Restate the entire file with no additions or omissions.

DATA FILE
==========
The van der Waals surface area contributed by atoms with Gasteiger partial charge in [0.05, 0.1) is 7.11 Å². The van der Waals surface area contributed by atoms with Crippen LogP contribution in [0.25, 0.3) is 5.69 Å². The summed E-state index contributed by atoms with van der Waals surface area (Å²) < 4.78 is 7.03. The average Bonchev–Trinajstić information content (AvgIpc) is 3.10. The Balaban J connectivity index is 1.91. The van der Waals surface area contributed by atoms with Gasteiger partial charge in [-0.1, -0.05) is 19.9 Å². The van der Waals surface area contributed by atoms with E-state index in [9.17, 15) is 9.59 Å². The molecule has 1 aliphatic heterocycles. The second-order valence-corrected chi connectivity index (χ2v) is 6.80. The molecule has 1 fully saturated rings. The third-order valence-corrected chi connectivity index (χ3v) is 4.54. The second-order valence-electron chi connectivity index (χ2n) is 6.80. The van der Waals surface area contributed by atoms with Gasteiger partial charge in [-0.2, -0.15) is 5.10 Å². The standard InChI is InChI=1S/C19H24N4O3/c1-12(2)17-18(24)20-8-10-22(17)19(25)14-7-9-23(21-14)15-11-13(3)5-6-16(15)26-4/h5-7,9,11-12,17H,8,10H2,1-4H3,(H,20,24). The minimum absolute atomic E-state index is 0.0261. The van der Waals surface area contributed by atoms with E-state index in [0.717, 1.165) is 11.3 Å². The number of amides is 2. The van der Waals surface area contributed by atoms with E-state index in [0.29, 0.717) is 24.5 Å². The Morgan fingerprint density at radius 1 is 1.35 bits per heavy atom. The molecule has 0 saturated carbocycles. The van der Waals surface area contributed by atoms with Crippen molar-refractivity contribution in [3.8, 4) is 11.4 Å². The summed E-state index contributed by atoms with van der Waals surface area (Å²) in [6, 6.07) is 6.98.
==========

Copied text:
The van der Waals surface area contributed by atoms with Gasteiger partial charge in [0.05, 0.1) is 7.11 Å². The van der Waals surface area contributed by atoms with Crippen LogP contribution in [0.25, 0.3) is 5.69 Å². The summed E-state index contributed by atoms with van der Waals surface area (Å²) < 4.78 is 7.03. The average Bonchev–Trinajstić information content (AvgIpc) is 3.10. The Balaban J connectivity index is 1.91. The van der Waals surface area contributed by atoms with Gasteiger partial charge in [-0.1, -0.05) is 19.9 Å². The van der Waals surface area contributed by atoms with E-state index in [9.17, 15) is 9.59 Å². The molecule has 1 aliphatic heterocycles. The second-order valence-corrected chi connectivity index (χ2v) is 6.80. The molecule has 1 fully saturated rings. The third-order valence-corrected chi connectivity index (χ3v) is 4.54. The second-order valence-electron chi connectivity index (χ2n) is 6.80. The van der Waals surface area contributed by atoms with Gasteiger partial charge in [-0.2, -0.15) is 5.10 Å². The standard InChI is InChI=1S/C19H24N4O3/c1-12(2)17-18(24)20-8-10-22(17)19(25)14-7-9-23(21-14)15-11-13(3)5-6-16(15)26-4/h5-7,9,11-12,17H,8,10H2,1-4H3,(H,20,24). The minimum absolute atomic E-state index is 0.0261. The van der Waals surface area contributed by atoms with E-state index in [0.717, 1.165) is 11.3 Å². The number of amides is 2. The van der Waals surface area contributed by atoms with E-state index in [0.29, 0.717) is 24.5 Å². The Morgan fingerprint density at radius 1 is 1.35 bits per heavy atom. The molecule has 0 saturated carbocycles. The van der Waals surface area contributed by atoms with Crippen molar-refractivity contribution in [3.8, 4) is 11.4 Å². The summed E-state index contributed by atoms with van der Waals surface area (Å²) in [6, 6.07) is 6.98.